Synopses & Reviews
Amateur film: Meaning and Practice 1927-77 plunges readers into the world of home movie making and reveals that behind popular perceptions of clichéd family scenes shakily shot at home or by the sea, there is much more to discover. Exploring who, how, where, when and why amateur enthusiasts made and shared their films provides fascinating insights into an often misunderstood aspect of national visual history. This study of how non-professional filmmakers responded to the new possibilities of moving image places decades of cine use into a history of changing visual technologies that span from Edwardian visual toys to mobile phones. Using northern cine club records, interviews and amateur films, the author reveals how film-making practices ranged from family footage to highly crafted edited productions about local life and distant places made by enthusiasts who sought to 'educate, inspire and entertain' armchair audiences during the early decades of British television.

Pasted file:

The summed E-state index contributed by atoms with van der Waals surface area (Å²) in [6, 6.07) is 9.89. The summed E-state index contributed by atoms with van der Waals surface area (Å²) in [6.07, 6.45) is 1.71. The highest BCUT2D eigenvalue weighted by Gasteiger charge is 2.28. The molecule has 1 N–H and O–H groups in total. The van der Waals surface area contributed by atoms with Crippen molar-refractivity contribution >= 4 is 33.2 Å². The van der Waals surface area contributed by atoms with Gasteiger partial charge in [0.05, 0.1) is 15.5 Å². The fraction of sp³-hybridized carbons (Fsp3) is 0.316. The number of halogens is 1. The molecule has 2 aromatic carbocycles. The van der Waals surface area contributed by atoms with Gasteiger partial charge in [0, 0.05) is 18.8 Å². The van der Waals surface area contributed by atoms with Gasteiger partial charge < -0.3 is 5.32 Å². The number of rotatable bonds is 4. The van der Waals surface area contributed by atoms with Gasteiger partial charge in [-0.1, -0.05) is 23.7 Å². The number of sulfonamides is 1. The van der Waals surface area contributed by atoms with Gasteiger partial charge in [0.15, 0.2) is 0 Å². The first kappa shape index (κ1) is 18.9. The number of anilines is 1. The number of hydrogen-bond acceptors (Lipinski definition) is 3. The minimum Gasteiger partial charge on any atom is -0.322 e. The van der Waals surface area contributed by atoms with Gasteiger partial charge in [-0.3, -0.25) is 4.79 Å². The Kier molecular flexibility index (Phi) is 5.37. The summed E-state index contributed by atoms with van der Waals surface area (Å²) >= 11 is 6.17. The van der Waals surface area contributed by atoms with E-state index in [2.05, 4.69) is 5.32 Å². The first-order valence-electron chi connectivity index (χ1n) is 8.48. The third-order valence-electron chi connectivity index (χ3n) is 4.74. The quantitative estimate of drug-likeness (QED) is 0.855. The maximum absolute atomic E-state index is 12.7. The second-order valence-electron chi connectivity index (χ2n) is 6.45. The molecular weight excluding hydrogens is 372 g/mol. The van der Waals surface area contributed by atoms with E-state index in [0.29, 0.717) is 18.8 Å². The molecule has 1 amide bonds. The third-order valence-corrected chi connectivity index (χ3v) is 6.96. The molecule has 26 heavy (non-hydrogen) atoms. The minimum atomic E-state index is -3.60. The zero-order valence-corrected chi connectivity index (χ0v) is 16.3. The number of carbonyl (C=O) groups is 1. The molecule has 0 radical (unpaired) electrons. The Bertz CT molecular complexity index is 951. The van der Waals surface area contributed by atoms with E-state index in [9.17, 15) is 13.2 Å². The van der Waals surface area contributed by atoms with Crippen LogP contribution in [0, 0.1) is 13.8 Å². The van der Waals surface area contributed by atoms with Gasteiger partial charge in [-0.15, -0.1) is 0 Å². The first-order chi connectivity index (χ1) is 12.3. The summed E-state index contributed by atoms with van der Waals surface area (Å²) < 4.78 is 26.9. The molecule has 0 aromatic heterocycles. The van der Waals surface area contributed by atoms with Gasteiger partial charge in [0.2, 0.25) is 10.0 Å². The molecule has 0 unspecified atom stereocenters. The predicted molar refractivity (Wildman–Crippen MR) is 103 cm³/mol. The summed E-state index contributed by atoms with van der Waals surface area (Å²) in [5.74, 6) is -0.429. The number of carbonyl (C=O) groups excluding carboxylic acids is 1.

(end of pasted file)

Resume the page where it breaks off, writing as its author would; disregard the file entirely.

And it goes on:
About the Author
Heather Norris Nicholson is Research Fellow in History at Manchester Metropolitan University.
Table of Contents
Preface and acknowledgements1. Making space for a neglected visual history2.The amateur club scene 3.The rise of a hobby press4. Family life as fact and fiction5. Local lives and communities 6. Gazing at other people working.7. An indispensable travel accessory8. Socially engaged filmmaking9. Moving pictures, moving onBibliographyIndex